Most management consultants agree that the number of direct reports (DRs) you have is one of the key influences on your success. Research has shown that more than 30 and there is a serious risk of not being able to effectively manage your team, while a paper by the McDonald Consulting Group expresses the widely held belief that 15 DRs is the optimum figure. But the issue facing managers over the next decade is not so much how many DRs he or she may have, but what the relationship with these team members will be. More and more aspects of project work will be outsourced but managed internally, giving rise to a different dynamic.
Prediction: There will be a widespread drift towards taking responsibility for our own employment, reaping the benefits of flexible work.
Evolution of ethical management?
For many of us even the idea of ethical management is enough to get us spluttering into our beer.
The entrenched cliché we seem to have inherited is of the materially acquisitive spiv in a double-breasted suit cynically exploiting the workforce in a merciless attempt to increase productivity, while union bosses try to bring down the organisations that pay their members’ wages. Well the news is that this scenario - if it ever existed - belongs to the 1970s. The truth is that until comparatively recently the only reasons to employ an ethical stance have been to address legal compliance issues. But this will change as the employment axis skews and it becomes an employee’s market. This of course will only happen if the economy is strong, when a mobile workforce is a vocal one.
Prediction: Whether companies are legally forced to introduce ethical policies or not, most will see a virtue in making their workplace reflect the social ideologies of their employees.
Who’s the boss of the future?
In their book ‘Servant Leadership Across Cultures’, Fons Trompenaars and Ed Voerman foresee a revolution in the way we work. In the past the relationship between employer and employee has been one of ‘master and servant’. The employee obtains financial stability for compliance with the desires of the corporation. But, they argue, in future the manager - or leader - will be the servant to their team. Instead of diktats being handed down with unrealistic expectations, the workforce decides, referring back up the chain just for ratification. A utopian dream? Maybe not. The extremely successful privately owned multinational W L Gore Associates has spent half a century running its business on the ‘flat lattice’.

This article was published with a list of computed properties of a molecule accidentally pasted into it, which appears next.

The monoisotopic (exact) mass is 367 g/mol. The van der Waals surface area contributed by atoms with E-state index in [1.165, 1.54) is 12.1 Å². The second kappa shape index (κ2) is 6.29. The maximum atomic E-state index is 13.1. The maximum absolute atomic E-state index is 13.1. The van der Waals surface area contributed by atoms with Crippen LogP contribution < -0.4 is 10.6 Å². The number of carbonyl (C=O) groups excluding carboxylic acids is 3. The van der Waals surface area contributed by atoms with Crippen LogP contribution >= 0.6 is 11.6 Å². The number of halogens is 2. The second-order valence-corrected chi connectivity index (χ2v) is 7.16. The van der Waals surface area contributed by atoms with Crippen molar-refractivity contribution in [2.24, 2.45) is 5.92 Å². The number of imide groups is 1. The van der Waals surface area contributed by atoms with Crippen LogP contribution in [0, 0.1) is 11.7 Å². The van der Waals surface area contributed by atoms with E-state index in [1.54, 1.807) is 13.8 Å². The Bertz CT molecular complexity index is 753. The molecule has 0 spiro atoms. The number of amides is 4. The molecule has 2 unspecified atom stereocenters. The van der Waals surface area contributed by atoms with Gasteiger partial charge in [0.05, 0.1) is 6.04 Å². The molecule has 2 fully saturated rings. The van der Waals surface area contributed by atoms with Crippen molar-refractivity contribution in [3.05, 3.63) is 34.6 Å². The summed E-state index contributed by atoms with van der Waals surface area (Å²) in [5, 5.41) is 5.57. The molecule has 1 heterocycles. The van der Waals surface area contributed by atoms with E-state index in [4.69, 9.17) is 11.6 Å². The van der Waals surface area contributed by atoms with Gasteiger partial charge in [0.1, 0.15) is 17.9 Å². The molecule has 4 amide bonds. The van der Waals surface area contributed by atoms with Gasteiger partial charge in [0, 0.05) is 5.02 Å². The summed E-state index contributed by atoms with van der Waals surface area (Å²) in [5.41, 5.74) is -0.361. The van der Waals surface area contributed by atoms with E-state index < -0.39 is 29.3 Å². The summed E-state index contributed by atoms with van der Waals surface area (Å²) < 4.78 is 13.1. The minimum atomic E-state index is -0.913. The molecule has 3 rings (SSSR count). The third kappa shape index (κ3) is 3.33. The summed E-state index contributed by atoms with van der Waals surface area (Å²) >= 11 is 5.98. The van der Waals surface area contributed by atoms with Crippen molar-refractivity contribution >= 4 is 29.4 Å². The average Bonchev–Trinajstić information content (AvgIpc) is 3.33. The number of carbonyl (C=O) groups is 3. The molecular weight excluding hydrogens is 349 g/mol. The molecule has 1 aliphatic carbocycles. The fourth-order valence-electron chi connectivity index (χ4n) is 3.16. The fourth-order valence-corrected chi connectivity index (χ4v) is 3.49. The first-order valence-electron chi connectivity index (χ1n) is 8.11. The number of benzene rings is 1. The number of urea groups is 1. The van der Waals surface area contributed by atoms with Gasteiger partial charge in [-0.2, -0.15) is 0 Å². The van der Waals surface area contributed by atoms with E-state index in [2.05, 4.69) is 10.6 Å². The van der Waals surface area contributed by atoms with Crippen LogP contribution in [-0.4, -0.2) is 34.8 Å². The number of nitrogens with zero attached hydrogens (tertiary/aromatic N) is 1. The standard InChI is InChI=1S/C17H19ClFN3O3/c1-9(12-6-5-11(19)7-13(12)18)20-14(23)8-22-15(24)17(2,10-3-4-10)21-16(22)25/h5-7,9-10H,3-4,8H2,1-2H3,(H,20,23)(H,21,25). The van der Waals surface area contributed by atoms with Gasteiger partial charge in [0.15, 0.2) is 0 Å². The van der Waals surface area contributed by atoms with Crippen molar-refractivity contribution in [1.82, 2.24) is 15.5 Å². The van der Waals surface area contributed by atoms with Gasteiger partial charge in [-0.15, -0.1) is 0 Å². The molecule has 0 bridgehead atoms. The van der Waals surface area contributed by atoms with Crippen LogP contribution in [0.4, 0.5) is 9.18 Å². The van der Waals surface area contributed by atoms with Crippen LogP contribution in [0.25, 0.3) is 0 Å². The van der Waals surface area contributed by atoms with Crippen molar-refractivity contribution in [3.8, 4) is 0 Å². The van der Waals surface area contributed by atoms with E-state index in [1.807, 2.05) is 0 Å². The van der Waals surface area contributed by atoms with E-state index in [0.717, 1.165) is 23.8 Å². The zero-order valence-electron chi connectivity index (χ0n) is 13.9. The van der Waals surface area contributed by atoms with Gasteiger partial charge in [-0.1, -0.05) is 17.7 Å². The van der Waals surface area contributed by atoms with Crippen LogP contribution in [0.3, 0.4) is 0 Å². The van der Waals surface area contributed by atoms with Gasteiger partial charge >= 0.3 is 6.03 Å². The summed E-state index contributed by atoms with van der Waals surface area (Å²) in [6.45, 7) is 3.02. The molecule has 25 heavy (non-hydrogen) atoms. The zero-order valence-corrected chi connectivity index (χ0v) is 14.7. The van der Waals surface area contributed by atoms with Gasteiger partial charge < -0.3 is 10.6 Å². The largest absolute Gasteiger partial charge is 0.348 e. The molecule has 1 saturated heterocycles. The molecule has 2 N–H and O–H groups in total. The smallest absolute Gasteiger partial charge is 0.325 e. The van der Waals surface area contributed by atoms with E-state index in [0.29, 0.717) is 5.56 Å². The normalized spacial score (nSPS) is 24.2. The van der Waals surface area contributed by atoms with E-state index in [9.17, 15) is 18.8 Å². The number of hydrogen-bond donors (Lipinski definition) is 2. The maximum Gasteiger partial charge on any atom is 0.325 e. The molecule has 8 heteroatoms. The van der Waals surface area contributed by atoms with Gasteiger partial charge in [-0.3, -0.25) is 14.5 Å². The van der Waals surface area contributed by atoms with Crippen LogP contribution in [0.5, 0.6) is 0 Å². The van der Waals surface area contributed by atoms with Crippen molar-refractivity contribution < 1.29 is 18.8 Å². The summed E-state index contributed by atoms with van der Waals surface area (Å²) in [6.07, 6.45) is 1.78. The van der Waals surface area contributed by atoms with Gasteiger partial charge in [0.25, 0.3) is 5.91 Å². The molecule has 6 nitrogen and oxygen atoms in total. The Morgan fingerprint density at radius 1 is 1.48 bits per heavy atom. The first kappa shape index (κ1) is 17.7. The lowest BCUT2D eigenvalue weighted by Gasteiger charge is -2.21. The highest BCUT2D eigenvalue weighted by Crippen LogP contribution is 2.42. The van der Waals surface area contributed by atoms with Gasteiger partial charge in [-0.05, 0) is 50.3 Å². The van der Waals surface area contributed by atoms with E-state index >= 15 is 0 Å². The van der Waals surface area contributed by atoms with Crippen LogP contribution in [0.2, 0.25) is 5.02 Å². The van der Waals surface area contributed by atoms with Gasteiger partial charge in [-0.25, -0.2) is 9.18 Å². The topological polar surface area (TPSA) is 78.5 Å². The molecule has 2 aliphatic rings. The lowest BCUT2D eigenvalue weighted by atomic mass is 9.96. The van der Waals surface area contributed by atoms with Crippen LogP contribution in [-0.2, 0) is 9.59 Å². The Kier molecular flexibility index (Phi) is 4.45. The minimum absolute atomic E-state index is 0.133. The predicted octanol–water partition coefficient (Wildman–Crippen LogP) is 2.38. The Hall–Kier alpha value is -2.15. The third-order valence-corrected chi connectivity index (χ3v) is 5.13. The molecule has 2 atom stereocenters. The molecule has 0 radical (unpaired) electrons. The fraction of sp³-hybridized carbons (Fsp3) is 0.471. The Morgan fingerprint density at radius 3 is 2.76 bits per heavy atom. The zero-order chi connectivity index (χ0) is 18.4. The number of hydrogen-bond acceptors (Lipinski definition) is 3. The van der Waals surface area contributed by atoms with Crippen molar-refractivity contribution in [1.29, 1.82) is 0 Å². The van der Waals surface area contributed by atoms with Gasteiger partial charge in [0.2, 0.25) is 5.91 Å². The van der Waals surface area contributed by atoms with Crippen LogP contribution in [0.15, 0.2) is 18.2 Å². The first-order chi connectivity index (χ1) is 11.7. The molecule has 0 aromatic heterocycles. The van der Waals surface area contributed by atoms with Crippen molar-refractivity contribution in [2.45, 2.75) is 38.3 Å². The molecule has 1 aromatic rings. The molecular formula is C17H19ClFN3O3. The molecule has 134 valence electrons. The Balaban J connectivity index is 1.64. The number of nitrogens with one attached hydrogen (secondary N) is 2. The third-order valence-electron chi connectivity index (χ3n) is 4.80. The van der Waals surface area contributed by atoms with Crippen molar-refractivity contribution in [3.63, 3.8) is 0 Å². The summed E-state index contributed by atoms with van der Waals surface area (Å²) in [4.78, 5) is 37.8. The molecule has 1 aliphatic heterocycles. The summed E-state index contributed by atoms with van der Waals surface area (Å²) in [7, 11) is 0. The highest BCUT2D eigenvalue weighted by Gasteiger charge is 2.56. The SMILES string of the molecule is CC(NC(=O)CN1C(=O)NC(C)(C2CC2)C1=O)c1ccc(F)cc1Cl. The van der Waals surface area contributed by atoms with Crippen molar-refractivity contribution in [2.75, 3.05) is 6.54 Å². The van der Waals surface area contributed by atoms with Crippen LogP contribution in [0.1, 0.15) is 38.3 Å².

Prediction: By 2020 more innovative companies will try management styles where the workforce has a greater say in how they are managed.
How green was my company?
According to Social Funds, a website responsible for socially responsible investments, ‘research shows that employees want to work at green companies and are happiest at companies with solid corporate social responsibility programs in place’. But will companies be greener a just ten years from now? On a practical level you can trawl the Internet for websites such as NetRegs that provide technical data on regulations regarding the disposal of detergents, hazardous waste, carbon reduction commitments (CRCs). The Environment Agency can also provide guidelines for sectors such as power, food processing, and construction on environmental issues. But, who will be leading the way? What about top-down initiatives driving design for recyclability, voluntary use of ethically-sources material and components? According to one commentator: ‘This will be the slowest area of improvement in the way we run our business. Until it makes financial sense to adopt environmentally sensitive practices or there are substantial punitive consequences for malpractice, business will continue to operate as it did in the Dark Ages.’
Prediction: Slow uptake in voluntary adoption of environmental practices.